The Glasgow Courier - Serving Proudly As The Voice Of Valley County Since 1913

By Mary Honrud
For the Courier 

Apologies and Rotten Weather

 

Mary Honrud / For the Courier

The storm obviously discombobulated this young moose that showed up in our backyard on April 29. He's munching on my lilacs.

I guess apologies are in order. In my column a few weeks back, I talked about the possibility of late snow and frost up here. Did I bring on this snowstorm/blizzard watch that was issued a couple of weeks ago? I don't think I have that kind of power, but just in case, I'm so sorry. I know no one wanted this white mess and the power outages that occurred on Sunday, even if we are happy to have the moisture. It wasn't technically a blizzard since we didn't have sustained winds of 35 mph, but it sure acted like a blizzard. Our trip home from church and the BPA spaghetti dinner at the school didn't exceed 20 mph.

Last week, I did get my garden tilled. It worked up beautifully. The freshly turned earth smelled wonderful. I don't think the worms appreciated being turned up, but the robins took advantage and had a feast. That same day I laid out my drip system and staked it into place. The pea fences are both up, without mishap. Perhaps I've learned to be more careful after my trip/toss-the-fence-post-pounder act from a couple years ago.

I don't as yet have any seed in the ground. I had to make a grocery run, so I bought red and white onion sets at Markles, as well as a package of garlic to plant. They were out of seed potatoes, so I visited the extension office at the courthouse and bought some there. I'll have russets, blue fingerlings, and purple spuds this year. I do like trying new things.

While watching it snow, I made potting containers with old newspaper. A friend had shared on Facebook how she'd made small square containers by following a video online. It's more of an origami art than I wanted to deal with. The Courier sheets aren't the correct size and caused me to struggle. There are other videos, though, so I followed a Canadian man who wrapped triple layers of newsprint around a tomato paste can. The paper should extend beyond the can so it can be crimped down to form a base. They become seeding tubes, and you can plant the whole shebang once it's nice enough to put your seedlings outside since the newsprint will break down. That will lessen the transplanting shock.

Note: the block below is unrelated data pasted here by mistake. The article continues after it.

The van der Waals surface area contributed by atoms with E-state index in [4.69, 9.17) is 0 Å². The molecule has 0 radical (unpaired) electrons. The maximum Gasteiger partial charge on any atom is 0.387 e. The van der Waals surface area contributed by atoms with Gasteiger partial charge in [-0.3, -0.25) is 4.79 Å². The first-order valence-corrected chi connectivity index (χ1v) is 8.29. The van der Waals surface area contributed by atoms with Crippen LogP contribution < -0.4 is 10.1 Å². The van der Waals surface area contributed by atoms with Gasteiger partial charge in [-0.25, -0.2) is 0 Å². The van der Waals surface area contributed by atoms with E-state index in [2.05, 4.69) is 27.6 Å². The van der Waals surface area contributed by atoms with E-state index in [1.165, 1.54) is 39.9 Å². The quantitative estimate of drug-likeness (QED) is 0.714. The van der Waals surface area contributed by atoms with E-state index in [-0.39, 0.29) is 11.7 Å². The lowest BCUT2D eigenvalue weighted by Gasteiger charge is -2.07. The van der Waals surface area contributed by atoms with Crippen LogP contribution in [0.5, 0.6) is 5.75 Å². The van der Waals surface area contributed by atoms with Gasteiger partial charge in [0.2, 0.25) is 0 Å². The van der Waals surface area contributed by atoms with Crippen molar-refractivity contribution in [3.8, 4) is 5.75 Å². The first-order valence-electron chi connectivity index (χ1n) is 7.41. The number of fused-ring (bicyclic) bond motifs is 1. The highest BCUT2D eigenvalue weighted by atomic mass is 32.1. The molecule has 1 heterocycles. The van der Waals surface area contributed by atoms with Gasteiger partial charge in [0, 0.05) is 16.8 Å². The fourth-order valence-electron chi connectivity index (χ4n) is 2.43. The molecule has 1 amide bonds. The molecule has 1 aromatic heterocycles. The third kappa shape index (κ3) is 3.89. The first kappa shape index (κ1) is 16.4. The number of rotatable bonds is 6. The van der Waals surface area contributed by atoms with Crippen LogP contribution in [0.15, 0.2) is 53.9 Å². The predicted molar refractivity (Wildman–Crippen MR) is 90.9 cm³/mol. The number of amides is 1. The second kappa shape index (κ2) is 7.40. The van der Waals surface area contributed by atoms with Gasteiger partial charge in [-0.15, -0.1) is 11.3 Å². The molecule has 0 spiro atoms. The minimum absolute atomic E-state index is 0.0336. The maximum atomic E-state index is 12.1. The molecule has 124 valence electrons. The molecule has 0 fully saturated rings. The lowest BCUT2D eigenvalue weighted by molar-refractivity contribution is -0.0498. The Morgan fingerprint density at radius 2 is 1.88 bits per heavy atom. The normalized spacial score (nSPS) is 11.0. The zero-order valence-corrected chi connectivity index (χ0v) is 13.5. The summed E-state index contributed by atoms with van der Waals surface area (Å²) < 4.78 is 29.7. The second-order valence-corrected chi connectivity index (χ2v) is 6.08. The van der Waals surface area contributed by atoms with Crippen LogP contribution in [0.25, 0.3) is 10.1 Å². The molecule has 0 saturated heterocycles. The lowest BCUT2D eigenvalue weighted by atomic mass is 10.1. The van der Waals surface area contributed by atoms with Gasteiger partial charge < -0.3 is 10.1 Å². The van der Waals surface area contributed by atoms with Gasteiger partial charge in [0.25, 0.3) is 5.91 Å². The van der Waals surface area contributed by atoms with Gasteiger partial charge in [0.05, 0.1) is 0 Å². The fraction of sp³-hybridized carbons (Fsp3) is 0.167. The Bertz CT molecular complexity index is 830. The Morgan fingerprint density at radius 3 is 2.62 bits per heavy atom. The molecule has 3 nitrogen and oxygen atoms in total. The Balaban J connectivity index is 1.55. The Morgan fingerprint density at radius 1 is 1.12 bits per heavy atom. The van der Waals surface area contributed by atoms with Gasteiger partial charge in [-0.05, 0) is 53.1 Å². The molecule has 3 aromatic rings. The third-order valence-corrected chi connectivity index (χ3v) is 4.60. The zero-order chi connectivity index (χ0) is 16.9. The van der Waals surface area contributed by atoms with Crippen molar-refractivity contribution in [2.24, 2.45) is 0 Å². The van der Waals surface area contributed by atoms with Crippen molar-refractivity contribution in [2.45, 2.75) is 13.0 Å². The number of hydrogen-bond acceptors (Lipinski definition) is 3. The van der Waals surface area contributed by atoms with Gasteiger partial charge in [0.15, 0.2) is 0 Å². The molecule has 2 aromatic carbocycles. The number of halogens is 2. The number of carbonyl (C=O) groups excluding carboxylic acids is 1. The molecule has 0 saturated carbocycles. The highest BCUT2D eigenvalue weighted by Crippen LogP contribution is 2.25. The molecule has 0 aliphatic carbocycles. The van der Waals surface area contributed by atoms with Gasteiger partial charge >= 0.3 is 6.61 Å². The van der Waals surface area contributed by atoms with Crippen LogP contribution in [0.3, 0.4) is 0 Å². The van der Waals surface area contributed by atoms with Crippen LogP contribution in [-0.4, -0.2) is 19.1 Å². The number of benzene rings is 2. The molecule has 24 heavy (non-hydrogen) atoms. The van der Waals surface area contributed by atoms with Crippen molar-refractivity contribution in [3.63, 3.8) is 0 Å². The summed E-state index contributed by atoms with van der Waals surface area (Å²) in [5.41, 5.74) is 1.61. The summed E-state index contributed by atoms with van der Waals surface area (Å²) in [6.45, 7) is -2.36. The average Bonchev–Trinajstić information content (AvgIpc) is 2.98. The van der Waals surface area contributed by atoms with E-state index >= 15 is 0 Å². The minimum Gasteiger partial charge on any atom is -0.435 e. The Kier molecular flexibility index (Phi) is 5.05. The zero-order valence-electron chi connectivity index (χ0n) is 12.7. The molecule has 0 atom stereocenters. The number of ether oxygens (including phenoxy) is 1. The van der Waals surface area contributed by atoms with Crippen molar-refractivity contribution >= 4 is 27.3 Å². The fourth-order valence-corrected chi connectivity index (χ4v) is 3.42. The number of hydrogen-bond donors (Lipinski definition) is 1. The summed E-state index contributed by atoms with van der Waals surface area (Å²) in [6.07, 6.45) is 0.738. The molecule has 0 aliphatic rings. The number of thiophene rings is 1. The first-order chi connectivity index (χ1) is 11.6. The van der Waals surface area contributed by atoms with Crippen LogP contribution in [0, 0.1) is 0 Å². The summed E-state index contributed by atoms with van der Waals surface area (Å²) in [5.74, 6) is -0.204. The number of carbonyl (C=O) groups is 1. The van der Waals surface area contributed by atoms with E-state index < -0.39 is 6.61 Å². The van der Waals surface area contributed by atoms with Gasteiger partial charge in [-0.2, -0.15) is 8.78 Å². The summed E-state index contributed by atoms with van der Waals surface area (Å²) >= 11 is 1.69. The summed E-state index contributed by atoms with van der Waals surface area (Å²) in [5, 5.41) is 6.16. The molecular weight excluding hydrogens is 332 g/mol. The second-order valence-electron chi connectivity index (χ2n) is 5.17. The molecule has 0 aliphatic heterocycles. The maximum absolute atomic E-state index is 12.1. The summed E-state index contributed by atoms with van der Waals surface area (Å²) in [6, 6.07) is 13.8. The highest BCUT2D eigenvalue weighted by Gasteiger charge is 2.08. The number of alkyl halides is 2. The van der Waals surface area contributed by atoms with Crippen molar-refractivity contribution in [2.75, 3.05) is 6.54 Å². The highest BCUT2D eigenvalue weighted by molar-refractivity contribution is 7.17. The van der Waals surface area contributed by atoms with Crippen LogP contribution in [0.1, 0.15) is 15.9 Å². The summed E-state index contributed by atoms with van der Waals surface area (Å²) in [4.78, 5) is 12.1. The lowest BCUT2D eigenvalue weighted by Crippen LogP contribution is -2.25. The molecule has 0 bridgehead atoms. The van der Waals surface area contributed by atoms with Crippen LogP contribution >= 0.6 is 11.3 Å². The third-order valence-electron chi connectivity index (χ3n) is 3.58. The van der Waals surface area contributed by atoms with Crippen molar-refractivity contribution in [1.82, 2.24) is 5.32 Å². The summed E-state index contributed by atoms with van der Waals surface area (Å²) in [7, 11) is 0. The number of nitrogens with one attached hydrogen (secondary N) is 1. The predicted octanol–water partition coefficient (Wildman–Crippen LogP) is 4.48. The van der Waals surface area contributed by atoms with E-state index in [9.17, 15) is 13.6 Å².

I didn't feel like braving the storm to get my potting soil (it's in a tub beside the garage). This morning, while watering my houseplants, I thought why not use the potting soil from the herb I let die while vacationing this winter? So now I have three types of squash seed planted as well as sweet basil. I'd saved seed from my delicata squash (so delicious), and seed from a recently consumed butternut. I had a flat, turban-shaped summer squash dry up over the winter, and saved seed from that also. If they don't grow I'm not out any money, just some time and effort. I did purchase the basil seed and the rest of that packet will get seeded directly in the ground in June. Basil hates cold weather.

I'm starting several ivies. I cut off several inches from the ends of the vines and trimmed off the leaves that would have been in the water. I stuck the trimmed ends in old, taller spice containers (you could use juice glasses or jars). I'll keep them wet, and eventually roots will form where the leaves were. They make great fillers in your flowerpots, and even in flowerbeds. I have Swedish Ivy started, and another couple vines I'm not sure of the names.

I've been severely trimming back my lilac hedges. Lilacs will just keep on sending up shoots as well as branching out sideways. Last summer several of those shoots and branches would reach out to snag me or knock my sunhat off as I rode by on the mower. I'm taking care of that danger early this year. That task isn't yet finished.

Then there are dead raspberry canes to be clipped out from the rows. That job always gives me sore fingers and hands. The tiny thorns work their way through whatever gardening gloves I wear to embed themselves in the most tender areas. They're almost invisible and nearly impossible to remove. Between that chore and working in the dirt, my hands take a beating every spring.

I'll end this with one more Whole Life Challenge compliant salad dressing. When I went to make the avocado dressing last week I found my avocado had gone bad. This one is nice and tangy. (I used liquid stevia, skipped the honey, and added fresh chives.)

Sugar-free Balsamic Salad Dressing

1/3 C balsamic vinegar

2/3 C olive oil

2 cloves garlic

Sweetener of choice to equal 3 Tbl

1 tsp Dijon mustard

Salt and pepper to taste

Optional: 1 tsp honey

Optional: 1 tsp fresh chives or other herb

Blend all together. Refrigerate

 

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